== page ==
When I was growing up, death metal was happening all over the place. You had the continuing explosion of brutal death metal, the hay-day of melodic death metal, and the development of technical death metal. With such exponential growth, the bubble is always bound to burst. And it did. Oh how it did. Since then, most of the genres have become caricatures of their former selves. There is the occasional surprise here and there, but for the most part, these wells have gone dry.
And yet from the ashes, a new breed of technical death metal seems to be rising. Between groups like Ulcerate, Malthusian, and Portal; there seems to be a veritable geyser of untapped potential that is far from stagnant. Enter Gigan, a tech death band far removed from the endless waves of Dying Fetus clones. With a penchant for the progressive, and occasionally psychedelic, the latest album Multi-Dimensional Fractal-Sorcery And Super Science is as impressive as it is wordy.
The most basic thing about this album is probably the vocals. They are your typical death metal grunts and growls with the occasional retch for good measure. But Gigan’s “basic” is your average group’s 110%. Eston Browne will throttle the shit out of you. Each verbal assault is measured and calculated to be as crushing as possible. But let’s move on to the true stars here: Nate Cotton and Eric Hersemann. These cacophonous riffs and insatiable rhythms will have your head spinning like Lind Blair. Time signature leap from measure to measure while the guitar throbs, pulsates, and punctures.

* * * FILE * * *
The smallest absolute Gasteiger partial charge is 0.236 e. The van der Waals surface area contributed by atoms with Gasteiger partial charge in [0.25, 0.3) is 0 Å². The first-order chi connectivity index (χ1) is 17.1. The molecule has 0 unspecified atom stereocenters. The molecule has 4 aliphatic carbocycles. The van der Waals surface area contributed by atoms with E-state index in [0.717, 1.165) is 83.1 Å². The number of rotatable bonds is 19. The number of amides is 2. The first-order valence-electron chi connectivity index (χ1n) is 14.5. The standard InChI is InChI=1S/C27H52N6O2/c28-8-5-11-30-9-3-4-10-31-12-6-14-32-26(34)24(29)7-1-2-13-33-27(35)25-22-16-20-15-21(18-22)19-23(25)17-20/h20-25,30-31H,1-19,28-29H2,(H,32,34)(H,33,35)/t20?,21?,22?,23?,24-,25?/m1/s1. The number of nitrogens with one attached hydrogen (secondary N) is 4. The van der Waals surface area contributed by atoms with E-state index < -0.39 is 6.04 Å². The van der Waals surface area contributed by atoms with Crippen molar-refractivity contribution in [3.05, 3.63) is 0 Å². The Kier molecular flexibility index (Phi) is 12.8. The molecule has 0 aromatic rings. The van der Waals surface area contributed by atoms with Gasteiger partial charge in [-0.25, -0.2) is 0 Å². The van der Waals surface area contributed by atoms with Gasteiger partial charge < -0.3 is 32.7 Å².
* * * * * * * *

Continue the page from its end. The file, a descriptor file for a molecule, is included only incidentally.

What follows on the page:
And yet, for all of its chaos, Multi-Dimensional Fractal-Sorcery And Super Science is far from an unfettered freak show. This is “technical” death after all. Each wailing chord, each sweeping of the fretboard, each jarring tempo change is coldly calculated. There is a level of order that rivals the aforementioned Ulcerate, but within a completely different aesthetic. Foregoing a bleak, sandblasted blackness, Gigan occupies a massive obelisk in the cosmos. There are surprising amounts of hooks and memorable moments carrying each song through time and space.
Final word: this is some of the best death metal you will hear from the past few years. It's alarmingly technical, but not in the done-to-death (har har) traditional sense. There is a sense of the psychedelic, as well as a masterful churning of dissonance into melody and order. This is a supernova contained within a tesseract.